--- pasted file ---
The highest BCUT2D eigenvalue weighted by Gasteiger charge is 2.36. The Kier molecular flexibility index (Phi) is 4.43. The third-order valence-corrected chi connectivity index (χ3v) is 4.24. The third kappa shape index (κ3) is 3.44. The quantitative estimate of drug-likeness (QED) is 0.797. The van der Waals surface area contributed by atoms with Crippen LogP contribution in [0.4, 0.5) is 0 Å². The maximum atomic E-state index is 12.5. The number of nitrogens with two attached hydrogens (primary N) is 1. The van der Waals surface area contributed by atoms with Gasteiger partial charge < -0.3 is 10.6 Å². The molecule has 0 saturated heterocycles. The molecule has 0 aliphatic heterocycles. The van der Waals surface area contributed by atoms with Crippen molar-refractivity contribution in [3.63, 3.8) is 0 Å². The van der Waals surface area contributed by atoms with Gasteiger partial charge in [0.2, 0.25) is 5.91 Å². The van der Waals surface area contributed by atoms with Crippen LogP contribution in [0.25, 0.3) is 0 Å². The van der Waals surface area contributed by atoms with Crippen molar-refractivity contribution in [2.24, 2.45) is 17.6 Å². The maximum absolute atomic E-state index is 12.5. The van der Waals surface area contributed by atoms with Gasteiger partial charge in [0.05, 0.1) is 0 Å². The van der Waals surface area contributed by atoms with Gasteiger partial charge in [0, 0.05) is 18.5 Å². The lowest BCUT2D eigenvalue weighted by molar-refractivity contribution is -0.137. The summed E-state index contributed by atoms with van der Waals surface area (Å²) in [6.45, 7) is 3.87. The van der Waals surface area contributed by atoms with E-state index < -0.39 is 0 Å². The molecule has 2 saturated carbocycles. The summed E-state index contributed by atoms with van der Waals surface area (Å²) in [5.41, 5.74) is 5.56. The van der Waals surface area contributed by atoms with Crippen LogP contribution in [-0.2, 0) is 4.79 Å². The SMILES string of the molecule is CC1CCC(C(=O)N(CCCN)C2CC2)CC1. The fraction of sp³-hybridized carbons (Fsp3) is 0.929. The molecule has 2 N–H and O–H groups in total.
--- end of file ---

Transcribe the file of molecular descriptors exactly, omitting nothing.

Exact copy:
The highest BCUT2D eigenvalue weighted by Gasteiger charge is 2.36. The Kier molecular flexibility index (Phi) is 4.43. The third-order valence-corrected chi connectivity index (χ3v) is 4.24. The third kappa shape index (κ3) is 3.44. The quantitative estimate of drug-likeness (QED) is 0.797. The van der Waals surface area contributed by atoms with Crippen LogP contribution in [0.4, 0.5) is 0 Å². The maximum atomic E-state index is 12.5. The number of nitrogens with two attached hydrogens (primary N) is 1. The van der Waals surface area contributed by atoms with Gasteiger partial charge < -0.3 is 10.6 Å². The molecule has 0 saturated heterocycles. The molecule has 0 aliphatic heterocycles. The van der Waals surface area contributed by atoms with Crippen molar-refractivity contribution in [3.63, 3.8) is 0 Å². The van der Waals surface area contributed by atoms with Gasteiger partial charge in [0.2, 0.25) is 5.91 Å². The van der Waals surface area contributed by atoms with Crippen LogP contribution in [0.25, 0.3) is 0 Å². The van der Waals surface area contributed by atoms with Crippen molar-refractivity contribution in [2.24, 2.45) is 17.6 Å². The maximum absolute atomic E-state index is 12.5. The van der Waals surface area contributed by atoms with Gasteiger partial charge in [0.05, 0.1) is 0 Å². The van der Waals surface area contributed by atoms with Gasteiger partial charge in [0, 0.05) is 18.5 Å². The lowest BCUT2D eigenvalue weighted by molar-refractivity contribution is -0.137. The summed E-state index contributed by atoms with van der Waals surface area (Å²) in [6.45, 7) is 3.87. The van der Waals surface area contributed by atoms with E-state index < -0.39 is 0 Å². The molecule has 2 saturated carbocycles. The summed E-state index contributed by atoms with van der Waals surface area (Å²) in [5.41, 5.74) is 5.56. The van der Waals surface area contributed by atoms with Crippen LogP contribution in [-0.2, 0) is 4.79 Å². The SMILES string of the molecule is CC1CCC(C(=O)N(CCCN)C2CC2)CC1. The fraction of sp³-hybridized carbons (Fsp3) is 0.929. The molecule has 2 N–H and O–H groups in total.